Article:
(Mar. 10, 2020) On January 30, 2020, Law No. 21,208 enacted Chile’s “Anti-looting law,” amending the Penal Code to impose criminal penalties for looting and actions that threaten the freedom of movement of people on public roads through violence and intimidation.
Under the new Law, setting up barricades, looting, and other violent practices that have occurred during the social turmoil that erupted in the country in October 2019 are now subject to criminal penalties. The amendment also sanctions the recent disruptive practice called “he who dances, passes,” which involves preventing of passage of vehicles in public streets unless the driver gets out and dances to the songs of the protesters.
The new article 268 septies of the Penal Code now provides that anyone who disrupts the free movement of people or vehicles on public streets through violence, intimidation, or the installation of street obstacles is punishable by minor imprisonment in its minimum degree—that is, from 61 to 301 days. The same penalty applies to anyone who obstructs passage on a public street with his or her own vehicle to make it impossible for others to circulate, except in cases of accidents or mechanical problems.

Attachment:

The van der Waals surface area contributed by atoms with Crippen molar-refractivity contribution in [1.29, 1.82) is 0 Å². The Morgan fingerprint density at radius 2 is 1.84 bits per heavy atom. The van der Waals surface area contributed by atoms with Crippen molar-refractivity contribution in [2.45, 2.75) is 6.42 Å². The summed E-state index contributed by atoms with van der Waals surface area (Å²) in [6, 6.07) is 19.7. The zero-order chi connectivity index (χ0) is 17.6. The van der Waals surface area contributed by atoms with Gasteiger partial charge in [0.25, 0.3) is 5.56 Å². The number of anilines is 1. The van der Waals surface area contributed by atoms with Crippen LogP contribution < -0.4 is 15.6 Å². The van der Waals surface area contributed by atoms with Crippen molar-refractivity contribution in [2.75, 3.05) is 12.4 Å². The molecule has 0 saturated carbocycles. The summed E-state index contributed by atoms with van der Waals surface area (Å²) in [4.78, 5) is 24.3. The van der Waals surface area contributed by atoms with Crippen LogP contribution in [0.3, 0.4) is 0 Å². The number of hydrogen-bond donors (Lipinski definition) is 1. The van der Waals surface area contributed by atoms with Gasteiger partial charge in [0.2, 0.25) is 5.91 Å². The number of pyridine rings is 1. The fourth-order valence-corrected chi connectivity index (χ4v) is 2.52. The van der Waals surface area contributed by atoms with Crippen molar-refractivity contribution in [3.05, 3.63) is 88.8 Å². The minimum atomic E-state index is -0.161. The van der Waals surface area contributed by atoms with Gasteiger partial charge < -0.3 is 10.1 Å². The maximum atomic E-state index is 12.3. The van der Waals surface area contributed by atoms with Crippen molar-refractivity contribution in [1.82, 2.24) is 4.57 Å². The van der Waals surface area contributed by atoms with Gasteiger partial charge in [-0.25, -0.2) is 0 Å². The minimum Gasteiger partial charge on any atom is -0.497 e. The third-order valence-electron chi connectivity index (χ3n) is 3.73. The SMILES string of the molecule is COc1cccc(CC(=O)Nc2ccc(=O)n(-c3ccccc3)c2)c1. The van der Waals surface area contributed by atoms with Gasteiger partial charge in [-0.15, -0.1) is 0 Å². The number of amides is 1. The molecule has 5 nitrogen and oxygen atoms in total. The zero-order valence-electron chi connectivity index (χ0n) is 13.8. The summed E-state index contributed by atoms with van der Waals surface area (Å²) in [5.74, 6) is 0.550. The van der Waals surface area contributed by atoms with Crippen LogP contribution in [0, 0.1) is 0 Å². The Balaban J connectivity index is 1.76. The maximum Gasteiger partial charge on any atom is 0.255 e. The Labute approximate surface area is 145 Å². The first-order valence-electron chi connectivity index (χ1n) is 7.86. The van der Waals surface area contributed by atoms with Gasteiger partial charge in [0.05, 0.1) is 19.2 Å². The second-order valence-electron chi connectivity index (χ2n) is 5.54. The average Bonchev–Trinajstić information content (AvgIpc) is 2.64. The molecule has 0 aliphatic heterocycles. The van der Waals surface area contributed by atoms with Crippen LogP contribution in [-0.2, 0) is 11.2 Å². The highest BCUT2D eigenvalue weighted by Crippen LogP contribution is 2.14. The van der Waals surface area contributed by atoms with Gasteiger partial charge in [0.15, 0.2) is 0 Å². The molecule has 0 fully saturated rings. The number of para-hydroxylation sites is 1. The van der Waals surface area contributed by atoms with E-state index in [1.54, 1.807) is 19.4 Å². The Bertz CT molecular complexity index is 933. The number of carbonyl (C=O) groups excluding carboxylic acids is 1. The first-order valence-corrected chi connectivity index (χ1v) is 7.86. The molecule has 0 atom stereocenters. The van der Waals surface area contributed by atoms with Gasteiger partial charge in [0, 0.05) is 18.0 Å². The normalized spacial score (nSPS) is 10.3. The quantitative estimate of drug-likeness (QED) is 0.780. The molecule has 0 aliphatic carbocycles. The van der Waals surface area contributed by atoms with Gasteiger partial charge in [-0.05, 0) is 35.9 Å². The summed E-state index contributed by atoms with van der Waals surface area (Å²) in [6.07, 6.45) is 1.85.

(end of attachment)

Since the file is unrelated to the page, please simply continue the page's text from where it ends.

Similar penalties would apply to anyone who throws instruments, utensils, or sharp or blunt objects, which could potentially cause death or bodily injury to people or vehicles that are on public roads, unless the action constitutes a more serious crime entailing more severe penalties.
Article 449 ter of the Penal Code increases the criminal penalty for the crime of looting when the theft or robbery occurs in the context of calamities or public unrest.
In cases involving repeat offenders, the judge may consider this circumstance sufficient to impose the maximum penalty.